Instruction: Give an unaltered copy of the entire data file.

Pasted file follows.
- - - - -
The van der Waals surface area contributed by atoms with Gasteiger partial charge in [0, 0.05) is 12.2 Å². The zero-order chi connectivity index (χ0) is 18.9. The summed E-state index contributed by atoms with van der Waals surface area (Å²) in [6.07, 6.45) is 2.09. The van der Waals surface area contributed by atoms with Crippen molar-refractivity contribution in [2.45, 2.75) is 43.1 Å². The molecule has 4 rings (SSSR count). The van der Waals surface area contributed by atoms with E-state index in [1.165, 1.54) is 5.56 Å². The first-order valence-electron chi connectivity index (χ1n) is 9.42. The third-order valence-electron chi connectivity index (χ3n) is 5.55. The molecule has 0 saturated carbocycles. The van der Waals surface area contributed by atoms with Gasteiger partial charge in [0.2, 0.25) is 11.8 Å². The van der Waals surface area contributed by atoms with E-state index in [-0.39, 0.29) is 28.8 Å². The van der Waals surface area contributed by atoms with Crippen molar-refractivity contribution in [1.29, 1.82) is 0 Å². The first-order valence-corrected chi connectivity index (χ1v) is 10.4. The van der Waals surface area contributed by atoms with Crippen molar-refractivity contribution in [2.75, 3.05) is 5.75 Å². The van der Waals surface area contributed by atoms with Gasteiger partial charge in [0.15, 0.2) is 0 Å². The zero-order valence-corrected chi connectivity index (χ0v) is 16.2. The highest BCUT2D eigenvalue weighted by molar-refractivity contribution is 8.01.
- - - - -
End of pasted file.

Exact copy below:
The van der Waals surface area contributed by atoms with Gasteiger partial charge in [0, 0.05) is 12.2 Å². The zero-order chi connectivity index (χ0) is 18.9. The summed E-state index contributed by atoms with van der Waals surface area (Å²) in [6.07, 6.45) is 2.09. The van der Waals surface area contributed by atoms with Crippen molar-refractivity contribution in [2.45, 2.75) is 43.1 Å². The molecule has 4 rings (SSSR count). The van der Waals surface area contributed by atoms with E-state index in [1.165, 1.54) is 5.56 Å². The first-order valence-electron chi connectivity index (χ1n) is 9.42. The third-order valence-electron chi connectivity index (χ3n) is 5.55. The molecule has 0 saturated carbocycles. The van der Waals surface area contributed by atoms with Gasteiger partial charge in [0.2, 0.25) is 11.8 Å². The van der Waals surface area contributed by atoms with E-state index in [-0.39, 0.29) is 28.8 Å². The van der Waals surface area contributed by atoms with Crippen molar-refractivity contribution in [1.29, 1.82) is 0 Å². The first-order valence-corrected chi connectivity index (χ1v) is 10.4. The van der Waals surface area contributed by atoms with Crippen molar-refractivity contribution in [2.75, 3.05) is 5.75 Å². The van der Waals surface area contributed by atoms with Gasteiger partial charge in [0.15, 0.2) is 0 Å². The zero-order valence-corrected chi connectivity index (χ0v) is 16.2. The highest BCUT2D eigenvalue weighted by molar-refractivity contribution is 8.01.